Just a few weeks ago I sat down to build a shiny new PC for a friend of my down in England. Over the course of three months he had sent me money from his wages, and I used it to purchase parts, slowly accumulating the components required to construct his beast. Once finished, I felt incredibly proud of my handiwork. This is far from the first computer I’ve built, but I’ve had the same feeling with all of them, regardless of whether they were mine or for someone else. A smile comes to my face every time he sends up a picture of it playing some game at the highest settings, or when he chats about how well it’s performing.
And that’s why I’m here, to try to persuade you that building your own gaming computer is a great experience, and one that’s not limited to small group of people who spend their lives devoted to it. It’s something any one can do. I’m by no means a professional when it comes to building computers, and so there’ll probably be people out there who do this for a living shaking their head, if only because the computer in the above picture is running Windows 8, but over the years I’ve built a fair few of them, and each one has been a brilliant experience.
Oh, and for the PC enthusiasts among you the PC I built was uses an AMD FX-8320 processor, R9 270x graphics card and 8GB of Ripjaws ram. The system came in at a total of £600, including a copy of Windows 8.1. Thus far its proven to be a beast, and more than capable of running most games at the highest settings. It was finished off with red LED lighting inside the case, giving it a soft red glow. You’ll see the pictures strewn throughout this ramble.
While we’re here, then, let’s address a couple of the most common myths surrounding building a PC. The biggest, of course, is that building a PC is incredibly hard, and should only be attempted by technologically minded people and professionals. There’s a hint of truth here, but actually building a computer is a breeze. There’s only one place that each major component can go, and provided you’re not heavy-handed and lacking in patience you’ll be fine. The idea that building a PC is like creating something out of Lego isn’t exactly accurate, but it’s not far off. The only truly fiddly bit is connecting all the wires, more specifically the smaller case ones that provide power to the USB slots and the button that turns the whole thing on, and then tidying them away, a process that can actually be largely ignored if you’re not too fussed about how the inside of your computer looks like. And yes, mine does indeed have wires just about everywhere, including places that wires probably shouldn’t even be able to reach. Now that I think about it I somehow managed to beautifully tidy away the cables on my friend’s PC, so why does the inside of mine look like a rhino went on a hormone induced rampage? I’ll blame the fact that it’s a cheap, awkward case.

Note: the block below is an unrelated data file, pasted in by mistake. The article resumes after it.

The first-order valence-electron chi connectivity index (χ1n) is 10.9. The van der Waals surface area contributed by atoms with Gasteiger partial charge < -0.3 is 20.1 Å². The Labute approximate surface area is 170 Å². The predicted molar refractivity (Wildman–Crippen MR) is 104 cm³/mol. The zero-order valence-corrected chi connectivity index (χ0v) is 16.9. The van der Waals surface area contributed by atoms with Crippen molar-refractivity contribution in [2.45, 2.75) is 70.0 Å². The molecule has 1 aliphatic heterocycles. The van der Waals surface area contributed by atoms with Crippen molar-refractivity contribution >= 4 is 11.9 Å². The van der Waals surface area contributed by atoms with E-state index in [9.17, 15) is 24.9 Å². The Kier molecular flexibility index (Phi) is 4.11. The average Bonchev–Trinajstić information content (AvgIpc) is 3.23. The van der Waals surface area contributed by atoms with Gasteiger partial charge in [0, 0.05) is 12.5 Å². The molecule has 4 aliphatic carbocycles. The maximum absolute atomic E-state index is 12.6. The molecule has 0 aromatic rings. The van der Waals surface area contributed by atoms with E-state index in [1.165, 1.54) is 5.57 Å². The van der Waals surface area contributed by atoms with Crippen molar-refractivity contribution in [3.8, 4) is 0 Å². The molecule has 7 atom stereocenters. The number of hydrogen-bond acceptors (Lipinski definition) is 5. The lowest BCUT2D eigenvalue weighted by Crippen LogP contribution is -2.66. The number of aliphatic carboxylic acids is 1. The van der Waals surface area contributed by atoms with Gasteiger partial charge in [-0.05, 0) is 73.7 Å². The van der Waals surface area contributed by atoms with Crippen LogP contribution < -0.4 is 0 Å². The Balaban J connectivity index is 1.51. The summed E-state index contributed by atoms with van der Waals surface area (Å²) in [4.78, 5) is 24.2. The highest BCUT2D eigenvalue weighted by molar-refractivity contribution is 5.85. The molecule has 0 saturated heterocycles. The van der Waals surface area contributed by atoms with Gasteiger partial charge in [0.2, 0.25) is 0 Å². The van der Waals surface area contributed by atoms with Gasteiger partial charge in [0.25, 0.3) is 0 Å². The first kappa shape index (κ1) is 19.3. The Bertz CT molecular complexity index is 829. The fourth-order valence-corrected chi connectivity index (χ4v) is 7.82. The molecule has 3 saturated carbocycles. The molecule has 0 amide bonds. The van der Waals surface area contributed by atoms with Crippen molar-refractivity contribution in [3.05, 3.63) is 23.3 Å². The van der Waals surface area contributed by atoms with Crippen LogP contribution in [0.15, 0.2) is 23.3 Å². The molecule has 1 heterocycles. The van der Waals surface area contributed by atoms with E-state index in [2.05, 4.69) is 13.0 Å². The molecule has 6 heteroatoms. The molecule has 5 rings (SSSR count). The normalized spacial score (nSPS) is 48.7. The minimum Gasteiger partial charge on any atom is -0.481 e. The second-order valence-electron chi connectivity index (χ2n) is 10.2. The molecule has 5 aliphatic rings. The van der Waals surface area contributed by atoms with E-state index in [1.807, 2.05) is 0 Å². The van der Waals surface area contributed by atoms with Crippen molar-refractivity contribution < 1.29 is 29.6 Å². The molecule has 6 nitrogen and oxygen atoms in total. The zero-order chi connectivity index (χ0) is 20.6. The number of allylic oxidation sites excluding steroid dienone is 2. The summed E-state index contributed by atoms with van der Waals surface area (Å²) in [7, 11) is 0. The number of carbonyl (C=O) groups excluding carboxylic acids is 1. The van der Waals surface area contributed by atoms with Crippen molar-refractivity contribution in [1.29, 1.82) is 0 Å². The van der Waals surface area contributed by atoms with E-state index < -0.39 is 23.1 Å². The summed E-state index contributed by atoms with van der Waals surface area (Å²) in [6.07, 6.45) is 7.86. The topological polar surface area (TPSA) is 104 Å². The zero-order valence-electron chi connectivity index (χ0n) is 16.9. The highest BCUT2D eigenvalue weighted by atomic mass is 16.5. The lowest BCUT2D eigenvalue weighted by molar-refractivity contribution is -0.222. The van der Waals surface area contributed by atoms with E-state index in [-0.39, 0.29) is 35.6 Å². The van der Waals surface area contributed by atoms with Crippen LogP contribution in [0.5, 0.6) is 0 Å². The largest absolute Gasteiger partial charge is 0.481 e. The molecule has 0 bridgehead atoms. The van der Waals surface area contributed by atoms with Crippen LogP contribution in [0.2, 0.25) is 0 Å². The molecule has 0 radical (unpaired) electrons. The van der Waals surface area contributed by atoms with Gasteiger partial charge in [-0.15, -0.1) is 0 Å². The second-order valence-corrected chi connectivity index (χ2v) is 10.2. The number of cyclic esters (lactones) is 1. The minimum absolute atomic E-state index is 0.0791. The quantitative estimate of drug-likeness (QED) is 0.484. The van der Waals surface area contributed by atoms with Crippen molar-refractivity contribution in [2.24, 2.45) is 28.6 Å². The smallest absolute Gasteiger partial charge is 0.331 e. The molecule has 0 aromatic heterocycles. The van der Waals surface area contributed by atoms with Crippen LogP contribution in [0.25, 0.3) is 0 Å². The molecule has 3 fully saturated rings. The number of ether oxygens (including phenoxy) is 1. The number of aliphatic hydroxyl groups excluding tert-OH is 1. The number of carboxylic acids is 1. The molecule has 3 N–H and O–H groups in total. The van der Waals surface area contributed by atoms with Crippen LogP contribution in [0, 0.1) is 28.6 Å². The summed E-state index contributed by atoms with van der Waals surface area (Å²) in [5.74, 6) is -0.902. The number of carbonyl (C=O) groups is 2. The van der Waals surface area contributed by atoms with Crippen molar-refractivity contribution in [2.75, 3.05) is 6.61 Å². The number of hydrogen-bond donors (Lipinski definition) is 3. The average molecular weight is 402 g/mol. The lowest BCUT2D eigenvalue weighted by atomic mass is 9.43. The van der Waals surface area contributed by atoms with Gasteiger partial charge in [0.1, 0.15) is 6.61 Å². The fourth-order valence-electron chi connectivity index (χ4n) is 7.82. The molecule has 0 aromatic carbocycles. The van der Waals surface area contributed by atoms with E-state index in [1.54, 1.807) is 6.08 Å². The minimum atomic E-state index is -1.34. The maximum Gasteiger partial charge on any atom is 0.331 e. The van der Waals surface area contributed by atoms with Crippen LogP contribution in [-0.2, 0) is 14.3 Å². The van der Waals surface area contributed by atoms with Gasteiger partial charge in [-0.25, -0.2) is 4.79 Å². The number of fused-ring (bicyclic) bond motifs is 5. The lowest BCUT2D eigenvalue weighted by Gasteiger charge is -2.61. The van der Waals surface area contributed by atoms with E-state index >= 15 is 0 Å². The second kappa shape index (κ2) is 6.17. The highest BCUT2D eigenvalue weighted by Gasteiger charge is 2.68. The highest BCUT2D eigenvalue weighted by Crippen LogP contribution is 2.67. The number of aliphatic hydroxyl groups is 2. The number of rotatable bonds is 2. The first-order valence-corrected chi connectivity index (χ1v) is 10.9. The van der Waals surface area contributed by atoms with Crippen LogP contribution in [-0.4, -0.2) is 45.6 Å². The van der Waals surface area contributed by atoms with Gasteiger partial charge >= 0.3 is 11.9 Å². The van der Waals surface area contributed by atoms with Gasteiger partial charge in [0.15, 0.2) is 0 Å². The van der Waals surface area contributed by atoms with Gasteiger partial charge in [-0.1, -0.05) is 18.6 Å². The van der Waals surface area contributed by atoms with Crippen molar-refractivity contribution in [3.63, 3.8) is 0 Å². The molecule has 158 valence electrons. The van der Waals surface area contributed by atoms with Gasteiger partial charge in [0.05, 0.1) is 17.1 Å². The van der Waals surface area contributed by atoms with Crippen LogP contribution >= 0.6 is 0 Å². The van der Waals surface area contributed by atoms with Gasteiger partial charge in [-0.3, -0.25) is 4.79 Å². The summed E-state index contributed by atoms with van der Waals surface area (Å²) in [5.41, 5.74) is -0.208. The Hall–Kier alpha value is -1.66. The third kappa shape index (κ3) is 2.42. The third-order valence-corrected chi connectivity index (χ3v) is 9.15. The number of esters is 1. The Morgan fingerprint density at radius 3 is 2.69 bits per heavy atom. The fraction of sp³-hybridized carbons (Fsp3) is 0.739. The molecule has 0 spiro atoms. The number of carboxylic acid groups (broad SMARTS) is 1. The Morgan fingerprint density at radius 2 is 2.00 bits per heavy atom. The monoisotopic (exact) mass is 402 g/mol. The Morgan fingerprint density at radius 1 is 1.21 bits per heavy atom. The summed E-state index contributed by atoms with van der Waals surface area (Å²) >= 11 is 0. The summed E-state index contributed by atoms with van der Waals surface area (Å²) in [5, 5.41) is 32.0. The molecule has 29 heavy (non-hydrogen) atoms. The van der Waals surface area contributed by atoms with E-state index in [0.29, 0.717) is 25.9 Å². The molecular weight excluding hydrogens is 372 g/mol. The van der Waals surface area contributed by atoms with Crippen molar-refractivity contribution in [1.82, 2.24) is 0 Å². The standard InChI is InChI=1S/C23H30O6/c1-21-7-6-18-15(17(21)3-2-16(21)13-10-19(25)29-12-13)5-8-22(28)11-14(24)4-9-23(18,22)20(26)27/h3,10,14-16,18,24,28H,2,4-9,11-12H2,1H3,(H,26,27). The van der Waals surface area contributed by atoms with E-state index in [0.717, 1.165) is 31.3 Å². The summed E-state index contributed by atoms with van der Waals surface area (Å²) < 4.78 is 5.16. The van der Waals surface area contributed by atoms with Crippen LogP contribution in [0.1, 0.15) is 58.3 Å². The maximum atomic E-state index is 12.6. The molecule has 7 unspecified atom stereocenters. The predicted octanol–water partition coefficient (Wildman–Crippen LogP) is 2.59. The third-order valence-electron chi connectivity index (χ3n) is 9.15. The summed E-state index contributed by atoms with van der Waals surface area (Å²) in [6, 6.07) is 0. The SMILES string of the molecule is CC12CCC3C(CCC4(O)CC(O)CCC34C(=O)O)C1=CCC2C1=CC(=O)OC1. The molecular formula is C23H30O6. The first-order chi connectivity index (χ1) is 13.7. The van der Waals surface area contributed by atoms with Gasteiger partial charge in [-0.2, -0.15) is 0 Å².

Yeah, That’s why. Stupid case.
The best way to approach building a computer is just to give yourself plenty of time. Clear out a solid afternoon or evening and ensure you’ve got plenty of open space to work in, and then just take your time as rushing will inevitably lead to problems. Common sense is your friend: while PC parts are actually quite durable, that doesn’t mean you should just be thumping them down on the table. Be careful with your processor, especially, as you don’t want to bend any of the pins. The motherboard also deserves a little care, so just keep it in the box and static bag until you’re ready to get building.
Ah yes, static electricity. Yes, it’s absolutely true that static electricity can damage computer components, which is why most of them come in a lovely little silver anti-static bag. However, don’t be overly concerned about this, as once again common sense is the answer. The big tip is simply don’t build your computer in an environment that generates static electricity easily, so don’t go wandering around in your socks across thick carpets and if you’re wearing a woolen sweater take it off. What you want is a nice table to work on, and preferably something like vinyl, stone or wooden flooring. In other words, a kitchen table is a good bet, and provides the significant other half/parents ample opportunity to yell at you for making a mess. If you don’t have an area free of carpet you can still build – don’t panic, you should be okay, just don’t go rubbing your socks on it or anything daft like that. And for God’s sake don’t grab a balloon and furiously scrub it against your hair, that’s a sure-fire way to damage parts. Not that I’m talking from experience. When it comes to actually building the computer, ground yourself by touching the case or something else metal. This discharges any static electricity you may have built up. Make sure you do this before picking up a new component.